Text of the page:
I’ve mostly written about writing on this blog, so you’d assume that my most popular post would be about writing, right? As is turns out, that isn’t right at all. My most popular post is, in fact, about conlanging.
I imagine that some of the popularity comes from the fact that it is #3 on Google when you search “naming language”.
I genuinely never expected to make it to the front page of Google. In fact, I never expected to make to any page of Google. But I actually get a lot of traffic from search engines, including Google – in fact, about three times as many people come here from various search engines than they do through the WordPress reader. Again, that’s not something I expected.
I’m curious if letting the domain name expire will have an effect on this. Guess I’ll know if traffic to that post suddenly drops in 2023. I won’t be too upset if it does. I imagine most people who find that post get disappointed that there aren’t more posts about conlanging on this blog and leave anyway.
But seeing this one post get more hits than anything else has had me thinking for the past few months. What if I write a sequel to it – a post on how to expand a naming language into a “full” conlang?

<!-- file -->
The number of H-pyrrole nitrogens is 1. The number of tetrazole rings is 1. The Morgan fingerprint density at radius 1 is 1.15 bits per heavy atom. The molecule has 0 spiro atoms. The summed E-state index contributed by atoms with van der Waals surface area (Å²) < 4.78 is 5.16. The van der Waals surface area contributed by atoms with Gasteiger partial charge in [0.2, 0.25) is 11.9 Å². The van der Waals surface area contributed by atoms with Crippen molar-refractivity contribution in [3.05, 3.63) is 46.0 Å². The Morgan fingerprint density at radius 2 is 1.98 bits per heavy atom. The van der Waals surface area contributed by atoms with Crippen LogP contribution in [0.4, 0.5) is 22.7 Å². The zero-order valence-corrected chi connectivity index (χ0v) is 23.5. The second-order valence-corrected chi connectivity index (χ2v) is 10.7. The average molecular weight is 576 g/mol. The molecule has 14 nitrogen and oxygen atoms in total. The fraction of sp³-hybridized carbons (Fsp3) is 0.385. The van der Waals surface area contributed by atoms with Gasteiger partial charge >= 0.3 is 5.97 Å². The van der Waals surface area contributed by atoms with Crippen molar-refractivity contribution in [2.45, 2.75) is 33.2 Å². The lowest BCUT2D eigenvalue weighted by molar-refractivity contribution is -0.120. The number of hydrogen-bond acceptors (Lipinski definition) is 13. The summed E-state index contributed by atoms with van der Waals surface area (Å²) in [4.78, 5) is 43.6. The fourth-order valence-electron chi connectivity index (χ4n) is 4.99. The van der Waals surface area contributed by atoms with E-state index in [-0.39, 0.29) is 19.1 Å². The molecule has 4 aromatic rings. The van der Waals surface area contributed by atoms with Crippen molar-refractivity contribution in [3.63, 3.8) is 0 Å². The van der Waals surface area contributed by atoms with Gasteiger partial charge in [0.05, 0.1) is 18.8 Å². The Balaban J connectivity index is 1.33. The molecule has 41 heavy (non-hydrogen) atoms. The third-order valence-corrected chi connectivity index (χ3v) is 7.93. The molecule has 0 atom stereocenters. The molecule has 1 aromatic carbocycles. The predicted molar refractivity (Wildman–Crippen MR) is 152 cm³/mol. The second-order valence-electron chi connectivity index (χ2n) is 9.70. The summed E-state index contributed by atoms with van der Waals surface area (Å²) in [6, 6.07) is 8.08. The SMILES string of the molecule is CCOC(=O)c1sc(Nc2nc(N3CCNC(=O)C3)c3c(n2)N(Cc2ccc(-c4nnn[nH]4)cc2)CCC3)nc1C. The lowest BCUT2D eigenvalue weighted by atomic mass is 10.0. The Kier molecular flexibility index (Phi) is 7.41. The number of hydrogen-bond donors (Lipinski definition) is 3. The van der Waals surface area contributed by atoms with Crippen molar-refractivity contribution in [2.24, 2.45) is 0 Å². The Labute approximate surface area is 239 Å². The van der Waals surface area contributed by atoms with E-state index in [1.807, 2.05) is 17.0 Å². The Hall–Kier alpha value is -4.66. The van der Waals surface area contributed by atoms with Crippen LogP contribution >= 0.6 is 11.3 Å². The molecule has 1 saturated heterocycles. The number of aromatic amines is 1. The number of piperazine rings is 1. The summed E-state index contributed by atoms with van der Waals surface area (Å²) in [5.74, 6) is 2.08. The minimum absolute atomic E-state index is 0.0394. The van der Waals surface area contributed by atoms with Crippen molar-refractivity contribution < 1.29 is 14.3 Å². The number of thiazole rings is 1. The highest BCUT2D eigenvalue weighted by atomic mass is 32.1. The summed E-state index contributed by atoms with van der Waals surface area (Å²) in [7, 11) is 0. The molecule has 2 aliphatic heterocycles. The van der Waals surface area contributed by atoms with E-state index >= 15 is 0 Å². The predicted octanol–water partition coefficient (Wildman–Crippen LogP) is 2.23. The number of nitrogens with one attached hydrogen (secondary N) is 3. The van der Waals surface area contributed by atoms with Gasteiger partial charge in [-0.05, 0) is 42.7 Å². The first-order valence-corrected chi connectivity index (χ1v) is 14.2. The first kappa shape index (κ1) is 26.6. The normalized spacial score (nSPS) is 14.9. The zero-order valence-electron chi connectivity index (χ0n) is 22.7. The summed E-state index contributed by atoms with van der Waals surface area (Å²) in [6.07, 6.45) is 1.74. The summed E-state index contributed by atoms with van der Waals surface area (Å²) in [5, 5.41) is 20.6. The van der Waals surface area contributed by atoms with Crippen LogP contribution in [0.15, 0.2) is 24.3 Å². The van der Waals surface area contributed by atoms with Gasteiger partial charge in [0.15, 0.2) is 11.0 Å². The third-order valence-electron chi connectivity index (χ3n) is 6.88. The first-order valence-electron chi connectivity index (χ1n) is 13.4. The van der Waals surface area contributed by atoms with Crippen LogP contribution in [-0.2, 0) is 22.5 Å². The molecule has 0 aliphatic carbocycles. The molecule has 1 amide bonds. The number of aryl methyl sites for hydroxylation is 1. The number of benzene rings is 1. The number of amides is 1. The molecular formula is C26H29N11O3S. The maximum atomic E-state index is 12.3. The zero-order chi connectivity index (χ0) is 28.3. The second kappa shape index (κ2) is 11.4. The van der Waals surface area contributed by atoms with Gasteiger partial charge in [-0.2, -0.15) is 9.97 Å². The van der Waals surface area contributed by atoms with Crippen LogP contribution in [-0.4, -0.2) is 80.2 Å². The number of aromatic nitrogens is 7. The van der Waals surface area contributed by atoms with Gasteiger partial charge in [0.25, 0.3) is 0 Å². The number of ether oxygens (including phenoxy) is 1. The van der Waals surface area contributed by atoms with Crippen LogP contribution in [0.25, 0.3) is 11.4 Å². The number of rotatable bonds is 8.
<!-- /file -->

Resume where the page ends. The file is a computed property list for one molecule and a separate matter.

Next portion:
I think that’s what I’ll be doing in December this year.
This is probably one of the most minor updates I’ve made to a conlang, but it affects a large number of the nouns and adjectives.
Previously, nouns inherited from Old Norse nouns that ended in –r (like fiskr & and hundr) ended in –ur in Askeisk (fiskur, hundur). After thinking about it for over a year, I’ve decided to drop the –ur ending entirely.
In-universe, it’s supposed to look like a “middle” between the continental North Germanic languages and the insular ones. Now it’s starting to actually resemble that.
This week, I decided I’d work out Soleisu’s verb system. Instead, I created the number system, along with a few words for upcoming sentence/grammar tests.
Soleisu’s number system is base-10. Every conlang I’ve ever created has had a base-10 number system, partially (actually, mostly) because I’ve never taken the time to learn about other number systems. I did briefly consider a base-12 number system, since those are pretty easy to understand and also in partial use in English. I also considered a base-4 system, for some reason, and decided against it because I thought it was too ridiculous.
This was another busy week. After a very long time, I finally decided on a stress system for Soleisu! And that is…no stress at all. Each syllable has the same “weight” to it, and none are stressed more than the others. I’m not quite sure what this is called linguistically.
I also worked out some “number words”. These aren’t numerals, but words that are used in place of any kind of number-marking on nouns. These words are miska, meaning “some, not many” and tima, meaning “many, a lot, a large number”. I’m sure I’ll create more “number words” in the future.